Q. My wife and I bought four ceramic tiles for our house number during a trip to Italy. We’d like to attach them to our deck which has a vinyl board facing front. I tried Super Glue, Gorilla Glue, and one other, but none will adhere the tile to the vinyl. I have no way of attaching a clamp and am wondering if there is a glue that has instant stickability.
DAN, by e-mail
A. I think adhesive caulk and Liquid Nails will work, but they all need a bit of holding in place. Also, if the numbers are completely protected from the weather and stay dry, you can use Grip, which has to be held for a short time.
You could drill holes in the ceramic for solid brass screws, but I would not take that chance with the imported numbers. So, here’s my last idea: buy solid brass L-hooks, threaded shafts with a small part of the “L” bent to 90 degrees. Screw in three or four of these, then insert the number and turn the hook to hold it in place. Get solid brass or stainless steel hooks because all others will rust.
Q. Last week I had insulation blown into the walls of my 1962 ranch after an energy audit with MassSave. I hope to save on fuel costs. After they finished, I noticed that the plaster in two rooms had cracked and pushed out under the window areas. Can this be repaired so that the wall is smooth? The company is going to send its contractor out to assess the damage. What should I be aware of to make sure the repair is done properly?
CHRIS SCHILLER, by e-mail
A. You will save on heat and cooling if you have air conditioning. And if you don’t use your basement for living space, they should insulate the ceiling, too. But the insulators, who blew cellulose into the walls, got carried away under the windows, blowing in too much.
The only cure is to take off the wall finish (plaster or plasterboard). Don’t try to push it back intact, it won’t work. Then they take out some insulation so they can put back a new wall finish of plasterboard that is flush and even with the original, tape the joints, and repaint.
Q. I have a problem with a wood door that is very drafty. Would a steel door (I don’t much like them) stop the draft?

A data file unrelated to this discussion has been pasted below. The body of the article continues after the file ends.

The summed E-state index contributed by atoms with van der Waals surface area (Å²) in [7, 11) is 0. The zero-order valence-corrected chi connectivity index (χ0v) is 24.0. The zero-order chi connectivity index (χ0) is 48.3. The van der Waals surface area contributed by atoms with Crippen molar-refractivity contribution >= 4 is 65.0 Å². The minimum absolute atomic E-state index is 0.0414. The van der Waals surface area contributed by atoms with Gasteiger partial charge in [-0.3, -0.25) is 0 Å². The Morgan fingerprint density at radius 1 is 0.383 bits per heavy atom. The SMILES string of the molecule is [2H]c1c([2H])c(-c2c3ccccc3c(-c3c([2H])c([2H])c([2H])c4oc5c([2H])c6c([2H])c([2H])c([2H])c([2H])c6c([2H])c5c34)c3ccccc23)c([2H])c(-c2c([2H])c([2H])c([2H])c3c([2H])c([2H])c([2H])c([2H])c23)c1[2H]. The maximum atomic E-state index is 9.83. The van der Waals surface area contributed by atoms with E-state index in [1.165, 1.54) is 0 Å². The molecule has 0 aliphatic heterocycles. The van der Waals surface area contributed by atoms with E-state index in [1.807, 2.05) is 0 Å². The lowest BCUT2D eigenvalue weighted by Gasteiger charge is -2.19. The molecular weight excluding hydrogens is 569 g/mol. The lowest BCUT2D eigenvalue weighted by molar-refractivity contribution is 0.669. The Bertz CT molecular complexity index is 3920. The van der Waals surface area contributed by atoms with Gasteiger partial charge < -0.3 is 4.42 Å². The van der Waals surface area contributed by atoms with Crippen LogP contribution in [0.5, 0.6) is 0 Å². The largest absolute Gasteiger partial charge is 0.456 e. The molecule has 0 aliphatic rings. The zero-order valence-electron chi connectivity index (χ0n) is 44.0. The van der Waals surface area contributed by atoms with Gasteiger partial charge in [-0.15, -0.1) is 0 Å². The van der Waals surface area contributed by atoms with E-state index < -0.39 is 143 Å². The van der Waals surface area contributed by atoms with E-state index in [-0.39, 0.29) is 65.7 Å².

DREW, by e-mail
A. Absolutely not. It is not the material that stops drafts, but a proper fit and weatherstripping. Wood and fiberglass are both better. But you can have your door weatherstripped with vinyl stripping, and put in a movable threshold, one that pops up when you open the door and closes tightly when you shut it.
Q. I had a brick patio installed by a former neighbor who did not finish it with a border. What can I use to make sure the bricks do not move?
RHONDA, Hotton’s chat room
A. If the patio is higher than the ground, use pressure-treated timbers, or concrete patio blocks on their long ends. If it is flush with the ground, use soldier bricks, ordinary bricks on their long ends.
Q. You recently had a question about impatiens plants dying. You recommended Liquid Fence, which is a product that has worked for me with deer and other critters. But I am having the same die-off of impatiens plants and it’s not working now. The bare stems are left upright. An animal would eat the whole thing.
There is some serious problem involving a pest or disease and I wish the horticultural scientists would jump on this.
VIRGINIA, by e-mail
A. As a matter of fact, someone has done the research. Peter McKelvey of West Newton wrote: I too am an impatiens planter and have never had a problem until this year. The culprit is a downy mildew, a water mold disease that has reached Massachusetts in a big way. Here is a site describing it: www.ballhort.com/Landscapers/Tips.aspx.
So it looks like begonias in 2013. Other substitutes for impatiens are New Guinea impatiens, and many fancy-leafed annuals such as coleus.
Karen Andres had another idea, but it was for critters: dog fur around the plants seems to work.
Q. How can I handle crickets in my kitchen? I think they are coming in under the kitchen door leading to the cellar and under my gas stove.
HARRIET, from Concord
A. Blocking their entry is the best way. So, have your gas man caulk around the pipe in the floor under the stove. If you can reach it from below, you can do it yourself. For the gap under the kitchen door, you can close it with one of the sand-filled cloth “snakes” usually used against a draft. For already present crickets, baking soda may be a good deterrent and/or insecticide.
Peter Hotton is also in the g section on Thursdays. He is available 1-6 p.m. Tuesdays to answer questions. Call 617-929-2930. He (email@example.com) also chats online 2-3 p.m. Thursdays. To participate, go to www.Boston.com